A 24-year-old Pennsylvania woman has been sentenced to up to four years in prison for conning her family, friends and strangers into believing she had cancer while she pocketed $30,000 in donations.
Brandi Weaver-Gates of Bellefonte, conned people into believing she had the disease for two years, producing fake medical bills and even shaving her head to make it appear she had undergone chemotherapy, prosecutors said.
Authorities said she concocted the elaborate scheme because she wanted more attention from her family.
On Tuesday, Weaver-Gates was sentenced to two to four years behind bars, followed by five years of probation. She was also ordered to repay the money she fraudulently pocketed in the scam.
She began telling her friends and family in 2013 that she had chronic lymphocytic leukemia, authorities said.
“When I was first diagnosed, I kept it to myself for a while. I didn’t know how to tell my family and even though they were there through it all, it still feels like you are battling it alone, because they don’t understand,” she told a local paper at the time.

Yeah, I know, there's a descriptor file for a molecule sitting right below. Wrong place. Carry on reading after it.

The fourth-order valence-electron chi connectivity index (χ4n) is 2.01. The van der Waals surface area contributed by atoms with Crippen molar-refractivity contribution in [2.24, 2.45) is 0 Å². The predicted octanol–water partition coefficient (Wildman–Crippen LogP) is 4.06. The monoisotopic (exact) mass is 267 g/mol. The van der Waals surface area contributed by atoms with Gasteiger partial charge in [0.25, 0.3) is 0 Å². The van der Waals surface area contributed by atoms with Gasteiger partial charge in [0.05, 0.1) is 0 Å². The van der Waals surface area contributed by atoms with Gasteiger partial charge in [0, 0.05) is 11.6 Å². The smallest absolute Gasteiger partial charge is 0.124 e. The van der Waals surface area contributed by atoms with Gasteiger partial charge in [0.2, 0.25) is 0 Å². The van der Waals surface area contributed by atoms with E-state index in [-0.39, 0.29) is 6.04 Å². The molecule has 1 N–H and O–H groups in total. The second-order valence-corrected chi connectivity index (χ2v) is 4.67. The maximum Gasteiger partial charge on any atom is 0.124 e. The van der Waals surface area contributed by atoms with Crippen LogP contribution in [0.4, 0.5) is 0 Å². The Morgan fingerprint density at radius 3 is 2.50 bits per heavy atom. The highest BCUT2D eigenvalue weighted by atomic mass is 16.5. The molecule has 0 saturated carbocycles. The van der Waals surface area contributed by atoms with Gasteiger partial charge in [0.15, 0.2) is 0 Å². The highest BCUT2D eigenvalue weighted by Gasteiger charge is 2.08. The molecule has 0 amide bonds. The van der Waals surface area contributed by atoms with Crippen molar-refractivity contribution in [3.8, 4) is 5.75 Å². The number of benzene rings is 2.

The Penn State student claimed several rounds of remission, and participated in the university’s Relay for Life. Various fundraisers garnered about $30,000, supposedly for her medical treatment, police said.
In 2015, she was crowned Miss Pennsylvania International and was lauded for being a beauty queen battling cancer, The Washington Post reported.
But suspicions began to grow. Weaver-Gates’ hair always grew back after she shaved it, and no one ever accompanied her while she was receiving her alleged treatments.
Finally, police received an anonymous tip, and began calling the facilities where she said she was being cared for. She was not a patient at any of them, authorities said.
In June, she pleaded guilty to four counts of theft by deception and four counts of receiving stolen property, according to the Associated Press.
She has already spent one year behind bars.
"Many, many people have been affected by cancer and when someone takes advantage of that to make money as fraud in a calculated and elaborate way, it is incomprehensible," Centre County District Attorney Stacy Parks Miller, told the Centre Daily Times last month.
"She actually stole that time and money from giving people who were actually suffering from cancer, some of [whom] lived near her and have since passed."